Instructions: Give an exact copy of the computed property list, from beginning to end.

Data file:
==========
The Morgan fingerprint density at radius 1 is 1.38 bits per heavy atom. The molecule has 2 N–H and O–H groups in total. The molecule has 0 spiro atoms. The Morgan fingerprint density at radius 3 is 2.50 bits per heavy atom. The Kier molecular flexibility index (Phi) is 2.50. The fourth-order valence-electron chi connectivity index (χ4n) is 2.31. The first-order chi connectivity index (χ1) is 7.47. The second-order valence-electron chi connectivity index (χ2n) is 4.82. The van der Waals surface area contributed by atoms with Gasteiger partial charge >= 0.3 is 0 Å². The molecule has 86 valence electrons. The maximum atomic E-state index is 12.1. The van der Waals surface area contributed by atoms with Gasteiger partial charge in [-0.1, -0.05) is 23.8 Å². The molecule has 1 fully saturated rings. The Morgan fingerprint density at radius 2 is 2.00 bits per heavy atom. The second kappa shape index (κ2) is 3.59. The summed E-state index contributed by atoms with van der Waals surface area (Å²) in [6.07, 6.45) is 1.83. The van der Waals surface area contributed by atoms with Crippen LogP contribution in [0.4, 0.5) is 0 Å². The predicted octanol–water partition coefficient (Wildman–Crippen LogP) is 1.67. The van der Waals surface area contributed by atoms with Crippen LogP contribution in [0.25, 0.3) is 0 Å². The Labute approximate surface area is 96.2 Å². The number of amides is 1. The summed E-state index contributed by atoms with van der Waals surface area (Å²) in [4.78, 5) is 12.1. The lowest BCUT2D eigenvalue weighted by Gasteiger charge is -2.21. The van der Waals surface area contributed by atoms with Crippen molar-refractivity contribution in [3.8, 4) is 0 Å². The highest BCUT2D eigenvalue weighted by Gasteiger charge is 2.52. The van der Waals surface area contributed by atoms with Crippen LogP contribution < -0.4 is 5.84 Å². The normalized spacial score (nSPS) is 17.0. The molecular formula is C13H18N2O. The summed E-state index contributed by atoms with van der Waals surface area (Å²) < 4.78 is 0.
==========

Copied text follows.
The Morgan fingerprint density at radius 1 is 1.38 bits per heavy atom. The molecule has 2 N–H and O–H groups in total. The molecule has 0 spiro atoms. The Morgan fingerprint density at radius 3 is 2.50 bits per heavy atom. The Kier molecular flexibility index (Phi) is 2.50. The fourth-order valence-electron chi connectivity index (χ4n) is 2.31. The first-order chi connectivity index (χ1) is 7.47. The second-order valence-electron chi connectivity index (χ2n) is 4.82. The van der Waals surface area contributed by atoms with Gasteiger partial charge >= 0.3 is 0 Å². The molecule has 86 valence electrons. The maximum atomic E-state index is 12.1. The van der Waals surface area contributed by atoms with Gasteiger partial charge in [-0.1, -0.05) is 23.8 Å². The molecule has 1 fully saturated rings. The Morgan fingerprint density at radius 2 is 2.00 bits per heavy atom. The second kappa shape index (κ2) is 3.59. The summed E-state index contributed by atoms with van der Waals surface area (Å²) in [6.07, 6.45) is 1.83. The van der Waals surface area contributed by atoms with Crippen LogP contribution in [0.4, 0.5) is 0 Å². The predicted octanol–water partition coefficient (Wildman–Crippen LogP) is 1.67. The van der Waals surface area contributed by atoms with Crippen LogP contribution in [0.25, 0.3) is 0 Å². The Labute approximate surface area is 96.2 Å². The number of amides is 1. The summed E-state index contributed by atoms with van der Waals surface area (Å²) in [4.78, 5) is 12.1. The lowest BCUT2D eigenvalue weighted by Gasteiger charge is -2.21. The van der Waals surface area contributed by atoms with Crippen molar-refractivity contribution in [3.8, 4) is 0 Å². The highest BCUT2D eigenvalue weighted by Gasteiger charge is 2.52. The van der Waals surface area contributed by atoms with Crippen LogP contribution < -0.4 is 5.84 Å². The normalized spacial score (nSPS) is 17.0. The molecular formula is C13H18N2O. The summed E-state index contributed by atoms with van der Waals surface area (Å²) < 4.78 is 0.